• How to identify areas where collaboration between grassroot organizations and institutional partners can add value and synergy to each other’s work, and agree upon actions to advance these goals.

Gender-responsive approach with focus on renewable energy (RE) and energy efficiency (EE) using the example of energy cooperatives

There is an impressive development of energy companies with a high participation of civil society in Western Europe over the last years. Aiming for renewable (reducing GHG-emissions), safe (no nuclear), local and affordable energy supply many citizens have invested in civil society companies, mainly in energy cooperatives.

The cooperatives invest in small-scaled and medium-sized renewable energy (RE) projects, like solar heating, photovoltaic, wind, water and biomass technologies and support projects that aim at increasing energy efficiency and energy saving. This range of technologies have been effective in reducing GHG emissions through different projects and are ready to be scaled-up allowing for sufficient funding and technology. Many cooperatives start to sell the produced electricity and heat developing successfully from producer to power trader.

The co-ops allow a de-monopolization and democratization of expert knowledge and allow for the entrance of new actors in the energy system and market. Becoming producer and entrepreneurs of energy in a local context is a political process of learning and development. The increased knowledge and experience about renewable energy enhances the acceptance of a broader public which is important for the transformational process (to overcome the global change in economy and society).

The actors are striving for decentralized, ecological and sustainable energy solutions combined with economic targets (but not maximizing the capital and dividends). These roles and responsibilities strengthen the sense of ownership and provide – contrary to the fossil energy industry – structural requirements for a gender-responsive approach for energy supply.

The resources are decentralized and distributed in a more equitable way. The decentralized and local production of energy reduces the demand for big and central power plants. Broad public participation and low-volume investments are the business model of energy cooperatives. This structure improves theoretically gender equality.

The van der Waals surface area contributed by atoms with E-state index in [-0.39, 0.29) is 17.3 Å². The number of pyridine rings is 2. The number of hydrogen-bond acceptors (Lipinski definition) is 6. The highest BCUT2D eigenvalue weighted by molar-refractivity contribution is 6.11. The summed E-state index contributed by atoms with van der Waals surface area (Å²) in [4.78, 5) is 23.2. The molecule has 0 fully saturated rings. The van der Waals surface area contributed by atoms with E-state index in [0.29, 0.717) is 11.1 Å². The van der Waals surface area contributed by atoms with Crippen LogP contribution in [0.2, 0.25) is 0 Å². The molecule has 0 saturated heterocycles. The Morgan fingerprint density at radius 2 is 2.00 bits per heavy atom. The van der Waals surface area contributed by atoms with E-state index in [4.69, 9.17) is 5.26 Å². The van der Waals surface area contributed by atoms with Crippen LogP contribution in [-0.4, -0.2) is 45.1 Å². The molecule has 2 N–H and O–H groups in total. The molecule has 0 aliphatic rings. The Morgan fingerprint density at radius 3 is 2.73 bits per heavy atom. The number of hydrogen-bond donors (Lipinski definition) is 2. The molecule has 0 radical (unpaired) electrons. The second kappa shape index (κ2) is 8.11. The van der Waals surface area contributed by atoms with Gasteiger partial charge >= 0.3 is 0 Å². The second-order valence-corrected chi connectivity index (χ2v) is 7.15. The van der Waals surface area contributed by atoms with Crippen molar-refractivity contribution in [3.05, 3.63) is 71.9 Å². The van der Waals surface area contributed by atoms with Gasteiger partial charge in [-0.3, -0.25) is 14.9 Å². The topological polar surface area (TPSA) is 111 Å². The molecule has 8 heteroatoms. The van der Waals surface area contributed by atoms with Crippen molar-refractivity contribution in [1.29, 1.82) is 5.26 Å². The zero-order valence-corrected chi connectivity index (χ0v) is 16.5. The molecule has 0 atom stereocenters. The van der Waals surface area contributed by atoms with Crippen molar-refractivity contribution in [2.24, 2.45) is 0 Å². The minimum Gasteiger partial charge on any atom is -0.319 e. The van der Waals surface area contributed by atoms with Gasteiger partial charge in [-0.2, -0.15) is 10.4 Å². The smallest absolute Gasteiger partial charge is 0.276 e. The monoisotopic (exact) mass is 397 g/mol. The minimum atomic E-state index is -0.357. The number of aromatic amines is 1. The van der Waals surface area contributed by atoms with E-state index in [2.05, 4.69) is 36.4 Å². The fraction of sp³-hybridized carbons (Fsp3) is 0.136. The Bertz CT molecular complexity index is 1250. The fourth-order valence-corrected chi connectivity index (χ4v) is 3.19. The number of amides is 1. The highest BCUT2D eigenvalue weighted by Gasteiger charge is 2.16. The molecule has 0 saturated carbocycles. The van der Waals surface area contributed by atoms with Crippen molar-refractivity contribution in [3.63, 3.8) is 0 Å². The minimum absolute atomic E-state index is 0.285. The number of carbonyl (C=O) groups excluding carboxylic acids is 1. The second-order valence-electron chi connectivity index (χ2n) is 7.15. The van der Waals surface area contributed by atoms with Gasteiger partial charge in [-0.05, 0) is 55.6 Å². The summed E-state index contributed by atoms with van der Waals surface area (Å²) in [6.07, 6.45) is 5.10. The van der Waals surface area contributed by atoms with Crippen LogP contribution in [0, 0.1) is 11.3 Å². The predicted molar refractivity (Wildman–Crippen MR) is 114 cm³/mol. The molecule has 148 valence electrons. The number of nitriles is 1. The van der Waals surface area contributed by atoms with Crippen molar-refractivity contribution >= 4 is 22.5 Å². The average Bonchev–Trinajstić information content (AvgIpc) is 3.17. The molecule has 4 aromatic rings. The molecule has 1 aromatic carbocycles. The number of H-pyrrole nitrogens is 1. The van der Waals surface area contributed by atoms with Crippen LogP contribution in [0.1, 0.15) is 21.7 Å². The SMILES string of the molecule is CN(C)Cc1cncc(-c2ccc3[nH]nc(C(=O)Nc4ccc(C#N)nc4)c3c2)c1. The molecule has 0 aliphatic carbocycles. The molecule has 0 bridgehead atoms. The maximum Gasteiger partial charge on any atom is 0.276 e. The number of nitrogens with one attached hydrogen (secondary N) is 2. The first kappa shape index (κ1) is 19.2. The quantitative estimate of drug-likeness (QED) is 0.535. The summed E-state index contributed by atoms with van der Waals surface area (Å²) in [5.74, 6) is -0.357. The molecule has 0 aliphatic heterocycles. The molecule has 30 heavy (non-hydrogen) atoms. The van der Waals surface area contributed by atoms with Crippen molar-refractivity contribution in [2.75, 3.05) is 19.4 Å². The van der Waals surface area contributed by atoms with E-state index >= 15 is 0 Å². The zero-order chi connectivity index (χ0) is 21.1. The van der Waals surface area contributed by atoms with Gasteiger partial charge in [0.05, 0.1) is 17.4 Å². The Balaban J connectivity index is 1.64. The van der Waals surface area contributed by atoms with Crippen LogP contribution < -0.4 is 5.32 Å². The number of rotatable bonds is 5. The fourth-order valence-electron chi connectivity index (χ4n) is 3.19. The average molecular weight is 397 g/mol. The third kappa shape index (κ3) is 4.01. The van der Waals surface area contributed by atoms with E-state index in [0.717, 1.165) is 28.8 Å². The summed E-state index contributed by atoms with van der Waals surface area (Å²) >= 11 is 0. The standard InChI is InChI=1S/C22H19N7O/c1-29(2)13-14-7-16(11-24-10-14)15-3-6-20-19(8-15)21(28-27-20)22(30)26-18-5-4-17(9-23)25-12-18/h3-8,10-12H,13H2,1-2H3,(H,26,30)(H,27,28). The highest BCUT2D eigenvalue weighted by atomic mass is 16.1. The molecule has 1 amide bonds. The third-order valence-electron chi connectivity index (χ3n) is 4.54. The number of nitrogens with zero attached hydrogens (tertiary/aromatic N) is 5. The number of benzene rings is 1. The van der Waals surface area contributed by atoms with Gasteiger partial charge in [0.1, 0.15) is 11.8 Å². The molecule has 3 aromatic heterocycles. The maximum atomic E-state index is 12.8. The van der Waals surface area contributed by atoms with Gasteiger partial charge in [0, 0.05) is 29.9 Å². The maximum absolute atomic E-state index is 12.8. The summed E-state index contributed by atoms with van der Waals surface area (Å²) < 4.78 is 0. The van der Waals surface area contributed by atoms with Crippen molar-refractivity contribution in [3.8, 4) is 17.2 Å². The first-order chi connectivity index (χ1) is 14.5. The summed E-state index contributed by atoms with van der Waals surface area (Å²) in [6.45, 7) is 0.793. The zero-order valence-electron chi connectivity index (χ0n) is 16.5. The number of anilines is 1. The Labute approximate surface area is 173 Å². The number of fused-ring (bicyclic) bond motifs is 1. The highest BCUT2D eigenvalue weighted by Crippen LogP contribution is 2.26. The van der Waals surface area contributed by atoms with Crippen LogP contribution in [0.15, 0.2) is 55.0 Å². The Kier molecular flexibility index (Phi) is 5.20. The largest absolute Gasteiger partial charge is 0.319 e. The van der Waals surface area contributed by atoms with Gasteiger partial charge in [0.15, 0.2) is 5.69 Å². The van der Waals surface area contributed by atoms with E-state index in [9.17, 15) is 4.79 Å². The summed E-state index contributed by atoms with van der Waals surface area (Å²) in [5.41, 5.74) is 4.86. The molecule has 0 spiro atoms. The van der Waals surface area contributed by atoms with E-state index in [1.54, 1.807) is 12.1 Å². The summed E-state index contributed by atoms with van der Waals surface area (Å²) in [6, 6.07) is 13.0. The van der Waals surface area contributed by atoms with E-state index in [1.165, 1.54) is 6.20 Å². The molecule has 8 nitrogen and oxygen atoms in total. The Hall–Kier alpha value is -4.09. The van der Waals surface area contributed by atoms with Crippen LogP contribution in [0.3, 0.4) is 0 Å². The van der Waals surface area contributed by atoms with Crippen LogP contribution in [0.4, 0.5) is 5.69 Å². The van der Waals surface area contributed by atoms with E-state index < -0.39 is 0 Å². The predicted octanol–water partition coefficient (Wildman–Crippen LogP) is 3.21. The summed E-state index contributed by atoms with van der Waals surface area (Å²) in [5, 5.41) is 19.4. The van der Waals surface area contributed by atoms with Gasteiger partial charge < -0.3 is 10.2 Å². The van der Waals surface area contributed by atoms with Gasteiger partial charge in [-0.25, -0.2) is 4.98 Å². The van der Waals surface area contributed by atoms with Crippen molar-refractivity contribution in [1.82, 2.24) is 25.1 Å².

There is no scientific research about the link of gender equality and energy cooperatives. The following empirical values show the following:

  • There are still only very few female members within the management boards of energy cooperatives.

  • Since managers in energy cooperatives work voluntary, there is no prediction on how many jobs may be created.

  • The share of women as members in cooperatives and investing in RE projects is approx. 40%. Most of the cooperatives allow to invest a low volume (up to 100€ per share). This meets the gender pay gap.

Some actors within energy cooperatives view the situation through a gender lens and stipulate in their statutes the following targets (like the co-op

  • Encouraging women to enter the technical sector and empowering women in building capacity in the technical sector;

  • Increasing the influence of women in the energy sector;

  • Possibilities for women to invest money in renewable energy and influence the policy of the company in a democratic way;

  • Energy saving and increasing RE on a professional level.

Energy cooperatives overall can provide structural possibilities for a gender-responsive approach within technology development, mitigation actions and transfer in terms of:

  • Promoting women’s entrepreneurs as energy producer;

  • Showing successful public participation and bottom-up process;

  • Increasing women’s technological expertise and economic responsibility allow participation in decision making process;

  • Providing gender-sensitive funds and budgets within the co-ops.

To be addressed:

  • Increasing access to clean and reliable off-grid energy sources will not necessarily lead to greater equality between women and men. But the smaller and more democratic models allow for more participation of women.

  • Although some co-ops may have a higher percentage of women members, this does not necessarily mean women are also holding leadership positions within these co-operative enterprises. Best practice examples show the work and impact of female management members.

  • There is still a lack of participation by women in negotiation and decision-making processes.


Related materials

What is Gender inequity is the best described by the picture below.



VIDEO (in Russian)

Part 1:

Part 2: